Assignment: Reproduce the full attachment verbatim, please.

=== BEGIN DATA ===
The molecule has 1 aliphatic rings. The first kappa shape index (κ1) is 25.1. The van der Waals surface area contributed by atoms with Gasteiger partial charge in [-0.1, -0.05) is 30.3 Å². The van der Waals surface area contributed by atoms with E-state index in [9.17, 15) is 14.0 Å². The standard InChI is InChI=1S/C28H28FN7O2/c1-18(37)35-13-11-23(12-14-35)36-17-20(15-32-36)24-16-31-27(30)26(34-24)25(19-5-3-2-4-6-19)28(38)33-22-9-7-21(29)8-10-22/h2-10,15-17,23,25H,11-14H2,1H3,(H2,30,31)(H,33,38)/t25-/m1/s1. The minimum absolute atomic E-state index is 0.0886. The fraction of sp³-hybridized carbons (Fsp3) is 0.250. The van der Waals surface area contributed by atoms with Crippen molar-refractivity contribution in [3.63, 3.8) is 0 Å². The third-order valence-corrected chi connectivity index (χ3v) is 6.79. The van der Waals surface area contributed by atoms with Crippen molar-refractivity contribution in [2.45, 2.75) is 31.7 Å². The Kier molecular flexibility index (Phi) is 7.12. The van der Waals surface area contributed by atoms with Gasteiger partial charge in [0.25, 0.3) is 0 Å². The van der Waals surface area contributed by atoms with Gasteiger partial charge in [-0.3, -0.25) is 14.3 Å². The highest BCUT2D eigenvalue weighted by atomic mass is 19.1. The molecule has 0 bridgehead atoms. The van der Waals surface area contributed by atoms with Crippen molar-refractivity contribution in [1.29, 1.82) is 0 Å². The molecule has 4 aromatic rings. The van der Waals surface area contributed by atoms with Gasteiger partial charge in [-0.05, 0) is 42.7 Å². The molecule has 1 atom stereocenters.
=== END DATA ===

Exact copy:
The molecule has 1 aliphatic rings. The first kappa shape index (κ1) is 25.1. The van der Waals surface area contributed by atoms with Gasteiger partial charge in [-0.1, -0.05) is 30.3 Å². The van der Waals surface area contributed by atoms with E-state index in [9.17, 15) is 14.0 Å². The standard InChI is InChI=1S/C28H28FN7O2/c1-18(37)35-13-11-23(12-14-35)36-17-20(15-32-36)24-16-31-27(30)26(34-24)25(19-5-3-2-4-6-19)28(38)33-22-9-7-21(29)8-10-22/h2-10,15-17,23,25H,11-14H2,1H3,(H2,30,31)(H,33,38)/t25-/m1/s1. The minimum absolute atomic E-state index is 0.0886. The fraction of sp³-hybridized carbons (Fsp3) is 0.250. The van der Waals surface area contributed by atoms with Crippen molar-refractivity contribution in [3.63, 3.8) is 0 Å². The third-order valence-corrected chi connectivity index (χ3v) is 6.79. The van der Waals surface area contributed by atoms with Crippen molar-refractivity contribution in [2.45, 2.75) is 31.7 Å². The Kier molecular flexibility index (Phi) is 7.12. The van der Waals surface area contributed by atoms with Gasteiger partial charge in [0.25, 0.3) is 0 Å². The van der Waals surface area contributed by atoms with Gasteiger partial charge in [-0.3, -0.25) is 14.3 Å². The highest BCUT2D eigenvalue weighted by atomic mass is 19.1. The molecule has 0 bridgehead atoms. The van der Waals surface area contributed by atoms with Crippen molar-refractivity contribution in [1.29, 1.82) is 0 Å². The molecule has 4 aromatic rings. The van der Waals surface area contributed by atoms with Gasteiger partial charge in [-0.05, 0) is 42.7 Å². The molecule has 1 atom stereocenters.